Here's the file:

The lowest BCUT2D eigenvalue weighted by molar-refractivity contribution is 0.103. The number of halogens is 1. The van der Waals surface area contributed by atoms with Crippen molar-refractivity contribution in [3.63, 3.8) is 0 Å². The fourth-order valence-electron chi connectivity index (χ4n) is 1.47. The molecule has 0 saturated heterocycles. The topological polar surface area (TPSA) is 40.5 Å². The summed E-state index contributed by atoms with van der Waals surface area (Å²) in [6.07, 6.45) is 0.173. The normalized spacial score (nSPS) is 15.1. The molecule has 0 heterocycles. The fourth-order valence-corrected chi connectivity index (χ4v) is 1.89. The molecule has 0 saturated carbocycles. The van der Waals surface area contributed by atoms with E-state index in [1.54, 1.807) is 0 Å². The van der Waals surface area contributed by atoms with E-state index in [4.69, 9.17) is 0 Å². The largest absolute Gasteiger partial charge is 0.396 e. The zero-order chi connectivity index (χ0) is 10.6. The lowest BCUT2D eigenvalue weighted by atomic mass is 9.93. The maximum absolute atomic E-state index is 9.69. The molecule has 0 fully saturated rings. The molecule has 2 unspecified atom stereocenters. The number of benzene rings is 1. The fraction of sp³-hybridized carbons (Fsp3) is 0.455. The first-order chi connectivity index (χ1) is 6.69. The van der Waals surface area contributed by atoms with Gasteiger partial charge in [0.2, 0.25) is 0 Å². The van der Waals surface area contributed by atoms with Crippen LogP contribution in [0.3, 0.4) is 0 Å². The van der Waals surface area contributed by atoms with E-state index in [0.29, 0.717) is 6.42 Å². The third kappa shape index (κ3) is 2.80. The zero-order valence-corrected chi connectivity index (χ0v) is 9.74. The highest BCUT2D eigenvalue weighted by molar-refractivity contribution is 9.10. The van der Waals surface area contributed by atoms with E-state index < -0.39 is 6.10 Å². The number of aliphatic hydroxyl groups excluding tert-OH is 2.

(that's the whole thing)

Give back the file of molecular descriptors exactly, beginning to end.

The lowest BCUT2D eigenvalue weighted by molar-refractivity contribution is 0.103. The number of halogens is 1. The van der Waals surface area contributed by atoms with Crippen molar-refractivity contribution in [3.63, 3.8) is 0 Å². The fourth-order valence-electron chi connectivity index (χ4n) is 1.47. The molecule has 0 saturated heterocycles. The topological polar surface area (TPSA) is 40.5 Å². The summed E-state index contributed by atoms with van der Waals surface area (Å²) in [6.07, 6.45) is 0.173. The normalized spacial score (nSPS) is 15.1. The molecule has 0 heterocycles. The fourth-order valence-corrected chi connectivity index (χ4v) is 1.89. The molecule has 0 saturated carbocycles. The van der Waals surface area contributed by atoms with E-state index in [1.54, 1.807) is 0 Å². The van der Waals surface area contributed by atoms with E-state index in [4.69, 9.17) is 0 Å². The largest absolute Gasteiger partial charge is 0.396 e. The zero-order chi connectivity index (χ0) is 10.6. The lowest BCUT2D eigenvalue weighted by atomic mass is 9.93. The maximum absolute atomic E-state index is 9.69. The molecule has 0 fully saturated rings. The molecule has 2 unspecified atom stereocenters. The number of benzene rings is 1. The fraction of sp³-hybridized carbons (Fsp3) is 0.455. The first-order chi connectivity index (χ1) is 6.69. The van der Waals surface area contributed by atoms with Gasteiger partial charge in [0.2, 0.25) is 0 Å². The van der Waals surface area contributed by atoms with Crippen LogP contribution in [0.3, 0.4) is 0 Å². The van der Waals surface area contributed by atoms with E-state index in [0.29, 0.717) is 6.42 Å². The third kappa shape index (κ3) is 2.80. The zero-order valence-corrected chi connectivity index (χ0v) is 9.74. The highest BCUT2D eigenvalue weighted by molar-refractivity contribution is 9.10. The van der Waals surface area contributed by atoms with E-state index < -0.39 is 6.10 Å². The number of aliphatic hydroxyl groups excluding tert-OH is 2.